Apple AirTag batteries are easily accessible to children


The Australian Competition and Consumer Commission (ACCC) has warned buyers to keep Apple's AirTag trackers away from young children, saying it is too easy to remove the potentially dangerous battery from small location trackers.

The Australian Competition and Consumer Commission statement warns that the AirTag's small lithium batteries can seriously infect children if they leak or become stuck in a child's throat, nose or ears.

The panel raises particular concerns about Apple's design that makes these batteries very easy to access. The Australian Competition and Consumer Commission is concerned that the AirTag's battery compartment may be within reach of young children, and that the battery is easily removable.

In addition, the AirTag battery compartment cover is not always fully secured when closed, and a distinct sound is played when the AirTag cover is closed, indicating that the cover is tight when it is not.

The warning follows the withdrawal of the Australian supermarket chain Officeworks from the sale of Apple's website tracking devices for the same reason. It is also said that at least one regulator in another country is conducting an AirTag integrity check.

Apple has since added a new warning label to the AirTag packaging. The Australian Competition and Consumer Commission quotes Apple as saying: The AirTag is designed to meet international child safety standards. The agency said it is currently discussing safety issues with Apple.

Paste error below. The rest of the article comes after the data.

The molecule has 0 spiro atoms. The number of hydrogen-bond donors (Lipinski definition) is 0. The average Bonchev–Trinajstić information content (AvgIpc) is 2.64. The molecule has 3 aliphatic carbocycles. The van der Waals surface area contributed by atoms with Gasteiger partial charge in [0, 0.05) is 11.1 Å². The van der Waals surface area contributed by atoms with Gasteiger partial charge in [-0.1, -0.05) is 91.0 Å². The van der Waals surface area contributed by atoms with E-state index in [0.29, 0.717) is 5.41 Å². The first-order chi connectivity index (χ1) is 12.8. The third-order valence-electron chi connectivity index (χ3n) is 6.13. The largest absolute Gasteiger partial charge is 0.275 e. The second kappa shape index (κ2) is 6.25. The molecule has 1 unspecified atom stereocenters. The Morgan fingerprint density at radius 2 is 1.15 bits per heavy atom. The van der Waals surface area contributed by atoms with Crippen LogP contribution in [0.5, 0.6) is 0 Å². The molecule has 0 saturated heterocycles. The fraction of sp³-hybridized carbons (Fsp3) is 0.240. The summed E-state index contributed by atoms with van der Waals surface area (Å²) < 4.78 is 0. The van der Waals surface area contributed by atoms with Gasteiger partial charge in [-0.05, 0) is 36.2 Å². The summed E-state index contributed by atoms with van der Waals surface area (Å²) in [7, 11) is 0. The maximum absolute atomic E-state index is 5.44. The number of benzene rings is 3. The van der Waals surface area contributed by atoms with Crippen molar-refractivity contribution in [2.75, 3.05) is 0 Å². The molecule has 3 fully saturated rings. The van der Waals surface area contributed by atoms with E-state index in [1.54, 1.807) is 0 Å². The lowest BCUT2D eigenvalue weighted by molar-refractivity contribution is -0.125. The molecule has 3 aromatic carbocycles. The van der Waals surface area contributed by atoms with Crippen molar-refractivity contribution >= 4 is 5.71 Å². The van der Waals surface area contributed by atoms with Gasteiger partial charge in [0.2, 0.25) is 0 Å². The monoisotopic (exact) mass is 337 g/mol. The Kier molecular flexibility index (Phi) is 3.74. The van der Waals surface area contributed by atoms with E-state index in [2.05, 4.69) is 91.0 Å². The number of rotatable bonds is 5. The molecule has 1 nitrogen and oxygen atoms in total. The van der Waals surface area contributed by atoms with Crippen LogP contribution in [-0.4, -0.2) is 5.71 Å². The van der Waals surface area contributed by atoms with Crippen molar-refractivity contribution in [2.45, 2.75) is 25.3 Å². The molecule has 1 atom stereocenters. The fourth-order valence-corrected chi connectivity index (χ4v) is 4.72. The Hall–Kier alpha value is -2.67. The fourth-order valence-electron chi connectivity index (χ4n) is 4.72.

AirTag batteries raise concerns

Many devices including AirTag competitors use button batteries. And some companies make it more difficult to remove. Tile trackers, for example, require a paper clip or a precision screwdriver to replace the battery.

Australia recently introduced comprehensive new and stricter safety rules for devices that use button batteries, and Apple is not the only company under scrutiny from the Australian Competition and Consumer Commission.

The AirTag is powered by a CR2032 battery, a common lithium cell button battery used in watches and many small devices. About 20 children a week in Australia are taken to the emergency room after ingesting these batteries. In the past eight years, three of these children have died, and 44 have been seriously injured.

The Australian Competition and Consumer Commission said it is assessing whether there are button battery safety issues in similar Bluetooth trackers and that companies that do not meet the new standards have until June 2022 to comply.


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